Then the Europe tour should be coming up in the fall. I was over there not too long ago, just solo acoustic shows, but I think I’m coming back with my band this time, which will be really cool. Then things will slow down in the winter. I’m sure I’ll do a little bit of writing and have a little bit of downtime. Then I’ll head back out and play more shows, and eventually… another record at some point.

And the cycle continues.

Yeah! But for now I’m just really enjoying what I’m doing, getting to play for people.

This interview with Tyler Ramsey will appear in FRONTRUNNER’s Winter Edition, coming out in January 2020.

Tyler Ramsey finds satisfaction as a solo artist on For the Morning


via The Inlander

For a lot of people who make their living as traveling musicians, it's not the "musician" part that's hard. It's the "traveling" part. More specifically, it's the part that requires regularly leaving loved ones for extended periods of time.

That was true for Tyler Ramsey — self-described "pretty emotional dude" — even before he had a daughter five years ago. And it was exacerbated by his role as guitarist in the busy and successful indie-rock group Band of Horses, which he joined in 2007.

"I knew before we even decided we were going to have a child it was going to make it really challenging for me, knowing the kind of person I am," Ramsey says. "I knew I'd love being a dad and I wouldn't want to be away."

Complicating the situation was the fact that Ramsey's time in Band of Horses had begun to sour. Nearly a decade into his tenure with the quintet, relationships were fraying and the creative collaboration that fueled excellent albums like 2010's Infinite Arms had waned, according to Ramsey. That made leaving home even harder.

"The whole energy of the thing kind of shifted to where I was like, 'OK, now not only am I sad about leaving my family behind, but I'm also not excited about what's at the other end of this flight,'" he says. "Going on tour just felt like less of a good reason to be leaving."

So in 2017, Ramsey quit Band of Horses and turned his attention to some songs he'd started writing about the changes in his life. In April, he released them on an album called For the Morning, his fourth solo full-length and first since 2011. Fans of the serene, starlit sound of Infinite Arms will find much to like within its 10 tracks, which gently spill over with memorable melodies, lush vocal harmonies, rootsy guitars and a production style that settles in like a warm summer evening. Recurring lyrical themes include love, heartbreak, nature, loneliness, the passage of time, regret and redemption.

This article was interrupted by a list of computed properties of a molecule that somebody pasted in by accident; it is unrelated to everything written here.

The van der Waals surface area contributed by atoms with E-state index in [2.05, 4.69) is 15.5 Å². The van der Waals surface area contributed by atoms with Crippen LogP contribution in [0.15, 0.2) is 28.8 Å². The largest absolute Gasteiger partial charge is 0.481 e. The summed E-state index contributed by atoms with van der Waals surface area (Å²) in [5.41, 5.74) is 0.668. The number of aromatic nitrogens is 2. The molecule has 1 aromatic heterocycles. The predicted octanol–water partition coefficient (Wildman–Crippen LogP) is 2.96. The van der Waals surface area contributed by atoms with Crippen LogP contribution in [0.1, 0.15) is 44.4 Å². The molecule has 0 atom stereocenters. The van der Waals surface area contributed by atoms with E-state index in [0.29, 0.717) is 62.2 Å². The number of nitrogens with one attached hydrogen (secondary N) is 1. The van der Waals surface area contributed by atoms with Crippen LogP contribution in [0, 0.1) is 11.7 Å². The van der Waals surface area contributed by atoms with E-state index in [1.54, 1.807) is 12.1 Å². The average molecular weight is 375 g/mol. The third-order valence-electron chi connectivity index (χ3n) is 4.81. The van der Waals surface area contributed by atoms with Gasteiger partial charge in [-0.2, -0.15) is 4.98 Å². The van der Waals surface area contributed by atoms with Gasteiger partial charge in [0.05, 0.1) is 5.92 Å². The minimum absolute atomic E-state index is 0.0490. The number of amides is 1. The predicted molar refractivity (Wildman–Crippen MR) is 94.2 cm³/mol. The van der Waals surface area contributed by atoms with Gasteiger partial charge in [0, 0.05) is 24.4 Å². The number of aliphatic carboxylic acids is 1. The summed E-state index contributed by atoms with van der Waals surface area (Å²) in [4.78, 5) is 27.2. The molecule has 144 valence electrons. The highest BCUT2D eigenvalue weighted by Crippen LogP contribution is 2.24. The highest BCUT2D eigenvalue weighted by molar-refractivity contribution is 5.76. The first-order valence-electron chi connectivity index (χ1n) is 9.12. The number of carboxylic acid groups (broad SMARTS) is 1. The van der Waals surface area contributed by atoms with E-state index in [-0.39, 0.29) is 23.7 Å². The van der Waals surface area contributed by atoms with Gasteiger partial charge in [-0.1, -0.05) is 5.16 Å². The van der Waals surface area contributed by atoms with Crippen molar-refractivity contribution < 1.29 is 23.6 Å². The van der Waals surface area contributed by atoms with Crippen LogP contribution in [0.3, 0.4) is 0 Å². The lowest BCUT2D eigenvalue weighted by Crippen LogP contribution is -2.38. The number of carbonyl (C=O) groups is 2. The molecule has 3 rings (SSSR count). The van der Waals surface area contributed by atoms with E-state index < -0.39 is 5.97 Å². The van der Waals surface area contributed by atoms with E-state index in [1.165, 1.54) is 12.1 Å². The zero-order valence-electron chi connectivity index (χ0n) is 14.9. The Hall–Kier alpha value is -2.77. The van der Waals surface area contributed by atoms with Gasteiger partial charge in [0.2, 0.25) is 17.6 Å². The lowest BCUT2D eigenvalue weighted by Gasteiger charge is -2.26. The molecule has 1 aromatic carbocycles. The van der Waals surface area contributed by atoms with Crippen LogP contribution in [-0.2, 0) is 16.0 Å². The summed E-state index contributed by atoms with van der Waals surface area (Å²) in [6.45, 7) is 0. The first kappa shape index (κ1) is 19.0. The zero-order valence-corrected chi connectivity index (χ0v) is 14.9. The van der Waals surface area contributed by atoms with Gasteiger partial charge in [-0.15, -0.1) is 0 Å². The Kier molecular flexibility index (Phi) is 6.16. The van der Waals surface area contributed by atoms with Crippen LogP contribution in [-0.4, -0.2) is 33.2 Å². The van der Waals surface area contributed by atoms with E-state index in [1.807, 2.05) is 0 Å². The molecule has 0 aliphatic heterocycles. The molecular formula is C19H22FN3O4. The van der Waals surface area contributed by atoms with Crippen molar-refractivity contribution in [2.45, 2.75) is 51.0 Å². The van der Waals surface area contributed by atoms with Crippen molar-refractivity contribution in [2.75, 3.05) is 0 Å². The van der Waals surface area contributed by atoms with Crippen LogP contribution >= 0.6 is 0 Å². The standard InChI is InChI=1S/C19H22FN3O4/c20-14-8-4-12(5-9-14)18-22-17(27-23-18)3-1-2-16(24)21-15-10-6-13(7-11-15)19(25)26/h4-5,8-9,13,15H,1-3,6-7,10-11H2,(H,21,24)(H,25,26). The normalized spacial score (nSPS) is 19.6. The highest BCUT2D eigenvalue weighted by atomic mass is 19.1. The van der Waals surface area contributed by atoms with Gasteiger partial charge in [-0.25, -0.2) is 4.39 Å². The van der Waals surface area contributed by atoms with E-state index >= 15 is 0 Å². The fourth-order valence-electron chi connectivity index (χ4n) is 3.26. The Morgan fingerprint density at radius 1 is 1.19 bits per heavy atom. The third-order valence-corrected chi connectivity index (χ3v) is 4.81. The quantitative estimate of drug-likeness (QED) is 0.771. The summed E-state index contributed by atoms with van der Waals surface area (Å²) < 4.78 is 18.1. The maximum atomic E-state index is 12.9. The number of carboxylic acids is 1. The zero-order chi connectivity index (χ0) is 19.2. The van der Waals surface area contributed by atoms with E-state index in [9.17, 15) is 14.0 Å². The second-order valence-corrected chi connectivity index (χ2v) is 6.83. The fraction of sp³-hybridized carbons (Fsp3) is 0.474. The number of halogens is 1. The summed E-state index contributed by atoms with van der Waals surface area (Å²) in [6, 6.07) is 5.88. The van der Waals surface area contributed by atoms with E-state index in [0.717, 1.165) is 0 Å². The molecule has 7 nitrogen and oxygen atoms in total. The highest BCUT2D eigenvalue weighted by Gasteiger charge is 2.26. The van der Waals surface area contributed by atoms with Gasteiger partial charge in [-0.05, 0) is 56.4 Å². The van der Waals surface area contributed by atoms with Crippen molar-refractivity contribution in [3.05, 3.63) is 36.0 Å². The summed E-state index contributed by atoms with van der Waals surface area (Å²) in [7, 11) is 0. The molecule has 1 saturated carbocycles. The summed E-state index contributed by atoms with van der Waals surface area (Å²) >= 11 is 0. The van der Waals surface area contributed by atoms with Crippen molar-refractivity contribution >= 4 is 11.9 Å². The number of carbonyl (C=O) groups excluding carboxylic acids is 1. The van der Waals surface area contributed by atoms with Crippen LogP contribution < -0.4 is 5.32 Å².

Ramsey says he can listen to any of his four solo records and hear the soundtrack to a season of his life. That's true with For the Morning, too, although he can already feel his songwriting starting to evolve.

"I've been writing lately, and I can tell there's a shift happening. I can see a new story developing," he says. "But those songs (from the new album) still feel super fresh. Playing them in front of people reveals a little bit about them, when you're out there singing the lyrics in front of people and they're connecting to them. It brings them right back to the present moment."

It's worth noting that Ramsey is back out on tour again, and he's happier than he was near the end of his run in Band of Horses. Leaving home is still hard, but now he knows his tank will be refilled — not drained — on the road.

"Now when I'm on stage, I'm playing these songs and talking to people about the record and meeting new people, and it all feels deeply satisfying," he says. "It's a project that I have my full energy in and that makes it something that's worth leaving home for."

Most importantly, Ramsey feels like he's back to being an artist — one who gathers his thoughts and turns them into something and then goes out and shares them with others in hopes of finding connection. For him, that's what it's all about.

"My whole path is based on feeling creative. I want to be a creative person," he says. "That's been the case for me for a really long time and if I'm not on that path, I need to go find a job doing something other than playing guitar in front of people. Because I want to feel like I'm in it completely and doing something really fulfilling, and that's what I'm doing right now."

Tyler Ramsey's Magnificent Solo Run


via Guitar Player

On 'For The Morning,' Tyler Ramsey breaks away from Band of Horses with simply one of the most gorgeous folk recordings you’ll hear this year.

Being an accomplished guitarist doesn’t mean much if you can’t write terrific tunes, especially when you’re blazing a troubadour trail and incorporating instrumentals. Tyler Ramsey is that rare breed of player who is brilliant on guitar and vocals, a wise wordsmith, clever with arrangements and creative in the studio.

“I’ve always aimed to have my songs sound complete with just a guitar and a vocal,” Ramsey says, “even if I ultimately wind up adding a rhythm section and other layers to the recording.”